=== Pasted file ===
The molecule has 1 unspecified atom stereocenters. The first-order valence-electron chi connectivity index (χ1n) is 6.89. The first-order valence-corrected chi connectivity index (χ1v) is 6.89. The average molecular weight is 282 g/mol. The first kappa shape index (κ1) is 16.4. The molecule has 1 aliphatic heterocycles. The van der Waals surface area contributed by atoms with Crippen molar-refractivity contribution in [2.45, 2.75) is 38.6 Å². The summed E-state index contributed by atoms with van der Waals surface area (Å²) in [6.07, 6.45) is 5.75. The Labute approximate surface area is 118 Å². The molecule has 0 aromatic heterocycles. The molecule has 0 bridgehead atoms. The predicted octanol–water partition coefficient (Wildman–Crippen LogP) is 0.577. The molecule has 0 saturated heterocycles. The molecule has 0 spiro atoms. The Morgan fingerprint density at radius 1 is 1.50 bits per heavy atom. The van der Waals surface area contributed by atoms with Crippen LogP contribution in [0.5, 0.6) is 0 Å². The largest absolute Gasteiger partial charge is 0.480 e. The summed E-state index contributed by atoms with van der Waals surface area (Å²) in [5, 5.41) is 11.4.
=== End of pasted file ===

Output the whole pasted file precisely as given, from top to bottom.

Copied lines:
The molecule has 1 unspecified atom stereocenters. The first-order valence-electron chi connectivity index (χ1n) is 6.89. The first-order valence-corrected chi connectivity index (χ1v) is 6.89. The average molecular weight is 282 g/mol. The first kappa shape index (κ1) is 16.4. The molecule has 1 aliphatic heterocycles. The van der Waals surface area contributed by atoms with Crippen molar-refractivity contribution in [2.45, 2.75) is 38.6 Å². The summed E-state index contributed by atoms with van der Waals surface area (Å²) in [6.07, 6.45) is 5.75. The Labute approximate surface area is 118 Å². The molecule has 0 aromatic heterocycles. The molecule has 0 bridgehead atoms. The predicted octanol–water partition coefficient (Wildman–Crippen LogP) is 0.577. The molecule has 0 saturated heterocycles. The molecule has 0 spiro atoms. The Morgan fingerprint density at radius 1 is 1.50 bits per heavy atom. The van der Waals surface area contributed by atoms with Crippen LogP contribution in [0.5, 0.6) is 0 Å². The largest absolute Gasteiger partial charge is 0.480 e. The summed E-state index contributed by atoms with van der Waals surface area (Å²) in [5, 5.41) is 11.4.